[tor-dev] Request for comment: AEZ for relay cryptography

isis isis at torproject.org
Sun Oct 18 23:46:22 UTC 2015

Nick Mathewson transcribed 3.1K bytes:
> On Tue, Oct 13, 2015 at 8:05 AM, Mike Perry <mikeperry at torproject.org> wrote:
>> Nick Mathewson:
>  [...]
>>>      (How fast is it?
>>>      To encrypt a 509-byte relay cell with a 16 byte nonce and 32 bytes
>>>      of additional data, AEZ only uses 360 aes rounds.  This is the same
>>>      number of aes rounds as we'd need to CTR encrypt a 512-byte cell
>>>      with 11.25 rounds per block.  AES128 uses 10 rounds per block;
>>>      AES256 uses 14 rounds per block.
>>>      We could chop out 4 of the AES rounds by optimizing the code
>>>      for the tau=0 case, or with AD shenenegans, but that's probably
>>>      unwise.
>>>      Additionally, we would no longer need to maintain a running SHA-1
>>>      of cells.)
>> Can you explain how the 'recognized' behavior will work in more detail
>> with AEZ then? In the current circuit crypto, the shorter recognized
>> field is used just as a hint to check the larger SHA-1 hash. But with
>> what you specified above, it sounds like there is now only 55 bits with
>> which to check for 'recognized' at a hop, before causing some kind of
>> (unpredictable?) error condition due to other, later protocol checks
>> failing?
> Sure!
> Currently, the 2-byte 'recognized' field tells us whether to check a
> 4-byte, truncated SHA1 hash.  That gives 32 bits of resistance vs
> forgery, and a one-in-65536 chance of checking the the SHA1 hash when
> we don't need to.  (The recognized field doesn't provide any forgery
> resistance, since AES-CTR is malleable.)
> So the current pseudocode is:
>     P_cell = CTR_Decrypt(Key, Ctr, Enc_cell)
>     If (P_cell.recognized == 0 &&
>            SHA1(sha_state + P_cell)[:4] == P_cell.digest) {
>       // Cell is recognized and valid; add P_cell to sha_state and handle it.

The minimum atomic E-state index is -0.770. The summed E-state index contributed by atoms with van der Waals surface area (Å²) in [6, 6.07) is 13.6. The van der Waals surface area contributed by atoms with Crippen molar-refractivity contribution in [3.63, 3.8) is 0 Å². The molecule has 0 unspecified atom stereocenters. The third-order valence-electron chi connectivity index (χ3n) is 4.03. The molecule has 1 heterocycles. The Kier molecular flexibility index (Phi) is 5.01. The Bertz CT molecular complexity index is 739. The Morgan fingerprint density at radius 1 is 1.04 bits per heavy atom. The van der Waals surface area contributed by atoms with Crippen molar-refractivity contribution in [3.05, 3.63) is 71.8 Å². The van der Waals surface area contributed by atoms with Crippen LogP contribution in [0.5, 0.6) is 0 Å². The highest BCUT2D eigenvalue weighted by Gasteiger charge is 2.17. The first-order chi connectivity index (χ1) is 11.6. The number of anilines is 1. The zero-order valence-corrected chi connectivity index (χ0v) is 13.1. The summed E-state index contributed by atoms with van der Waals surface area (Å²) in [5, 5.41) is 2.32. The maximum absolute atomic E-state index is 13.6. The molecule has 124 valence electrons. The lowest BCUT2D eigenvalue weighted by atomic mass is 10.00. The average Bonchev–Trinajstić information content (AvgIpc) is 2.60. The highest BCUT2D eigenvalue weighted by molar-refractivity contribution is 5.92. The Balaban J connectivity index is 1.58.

>     } else {
>        // Cell is not recognized or not valid; forward it to the next
> hop in the circuit
>    }
> With this AEZ proposal, we have 55 bits of forgery resistance, since
> any attempt to meddle with any bit in the ciphertext will have an
> unpredictable affect on all bits on the plaintext.  (It's an SPRP).
> So the algorithm is:
>     P_cell = AEZ_decrypt(Key, State, Enc_cell)
>     If (P_cell.zero_16 == 0 && P_cell.zero_32 == 0 &&
>            P_cell.length <= 498) {
>       // Cell is recognized and valid; add P_cell to state and handle it.
>     } else {
>        // Cell is not recognized or not valid; forward it to the next
> hop in the circuit.
>    }
> This represents an _increase_ in our security, since we now have a
> much better chance of rejecting random or tampered cells.
>> In general, it would also be nice to specify in detail how leaky-pipe
>> circuits could still be used without breaking the construction,
>> especially as we get closer to chosing which one of these options to
>> take. It sounds like some of the options in 4.2 and 4.3 may break it, if
>> we're not careful with the implementation.
> Sounds good; I'll try to specify how it works.  It's important to add
> provisos like "processed at this hop" to most of the descriptions
> there, so I should really add pseudocode as appropriate.

I should take a closer look at using AEZ w.r.t. leaky pipes and loose-source
routing.  However, my inclination is to say that, when using the leaky pipe
feature, you can still talk to any node in the circuit simply by ensuring
that, when that node decrypts it, the 16(ish) zeros come out as expected.

Similarly, for loose-source routed circuits, since (essentially) all cells
arriving (in either direction) at a node which is utilising the loose-source
feature are processed as "unrecognised" — regardless of whether or not they
are actually recognised — also nothing should change (except for the increased
forgery resistance that Nick mentioned).

Ex. 1: Alice is building her circuit through Bob the Bridge, and Bob uses
Bridge Guards.  Alice would like to extend to Charlie, and so she sends an
EXTEND2 inside a RELAY_EARLY to Bob which says so.  Bob recieves this, does
AEZ_Decrypt([…]) on the RELAY_EARLY cell, notices that the 16(ish) bytes at
the end are zeros, and consequently updates the circuit's digest.  Finally Bob
forwards the cell through the the leaky pipe towards the Bridge Guard (mostly)
regardless of whether the cell was "recognised".  (Cf. proposal #188 §3.1.1
steps 6.a. and 6.c., but nothing should really change with the switch to AEZ
as far as I can tell.)

 ♥Ⓐ isis agora lovecruft
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